I have made numerous bags in the past, but this is by far the best one! I think the difference with this one is that I took the time to draft a paper pattern and thought a bit more about the finish from the outset. My usual tactic is to just measure and cut out shapes direct to the fabric, which does not work out so well, because the initial planning stage somehow gets forgotten. Weird, seeings as you'd think I'd plan more to go straight to fabric!
Anyhew, back to the bag! I recently had the pleasure of holidaying in Wales and whilst there found this piece of John Lewis oil cloth at a car boot sale. It is almost a metre length and cost £2.50. I love buying things like this on holiday, as it my ideal kind of souvenir.
I'll not go into construction detail right now, as I may create a PDF pattern for this at some point, so don't want to bore you un-necessarily. I will however point a few of it's key features if I may...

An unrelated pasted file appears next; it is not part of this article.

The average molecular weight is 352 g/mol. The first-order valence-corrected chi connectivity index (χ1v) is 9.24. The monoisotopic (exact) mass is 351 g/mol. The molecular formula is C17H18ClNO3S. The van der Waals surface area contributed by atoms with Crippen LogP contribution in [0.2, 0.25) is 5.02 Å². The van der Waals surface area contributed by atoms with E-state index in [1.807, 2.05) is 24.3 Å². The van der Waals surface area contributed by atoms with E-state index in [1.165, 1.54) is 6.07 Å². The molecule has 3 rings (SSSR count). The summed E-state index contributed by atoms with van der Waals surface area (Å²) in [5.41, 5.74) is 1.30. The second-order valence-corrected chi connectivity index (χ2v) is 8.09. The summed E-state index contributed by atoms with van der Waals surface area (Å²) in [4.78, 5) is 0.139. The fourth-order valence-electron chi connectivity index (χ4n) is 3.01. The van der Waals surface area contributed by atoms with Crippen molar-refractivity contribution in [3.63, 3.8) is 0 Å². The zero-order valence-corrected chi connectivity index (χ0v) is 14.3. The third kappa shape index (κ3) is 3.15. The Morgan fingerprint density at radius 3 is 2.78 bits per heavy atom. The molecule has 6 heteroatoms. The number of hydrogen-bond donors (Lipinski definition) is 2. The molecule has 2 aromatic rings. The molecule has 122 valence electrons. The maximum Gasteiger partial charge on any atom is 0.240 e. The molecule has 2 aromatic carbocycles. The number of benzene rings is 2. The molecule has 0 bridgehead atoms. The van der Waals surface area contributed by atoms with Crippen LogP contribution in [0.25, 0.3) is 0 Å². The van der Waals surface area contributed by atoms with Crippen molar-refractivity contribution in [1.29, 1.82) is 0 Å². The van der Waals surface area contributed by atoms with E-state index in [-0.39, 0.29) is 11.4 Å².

I have piped the bottom and side panels with a brown/white fine stripe cotton, as well as bound the front pocket
I added some buttons and hand-sewn buttonholes to the strap to make it slightly adjustable. The thing I dislike most about bag construction is the amount of hardware you are expected to have, so I wanted to be able to use materials and techniques that are easily accesible.
I also added a little cotton tab to seal off the end of my zip, as I ended up using an old open ended one from my stash (no, make that my mum's stash)
Top stitching to keep seams down and attach the shoulder strap, plus my label (of course!)
Fully lined in the green colourway of the piping fabric
I have acheived quite alot considering my initial plan was to make a portable change mat. Funnily enough, I have managed to squeeze a change mat out of my fabric, but got distracted by the bag, so it remains an UFO for now.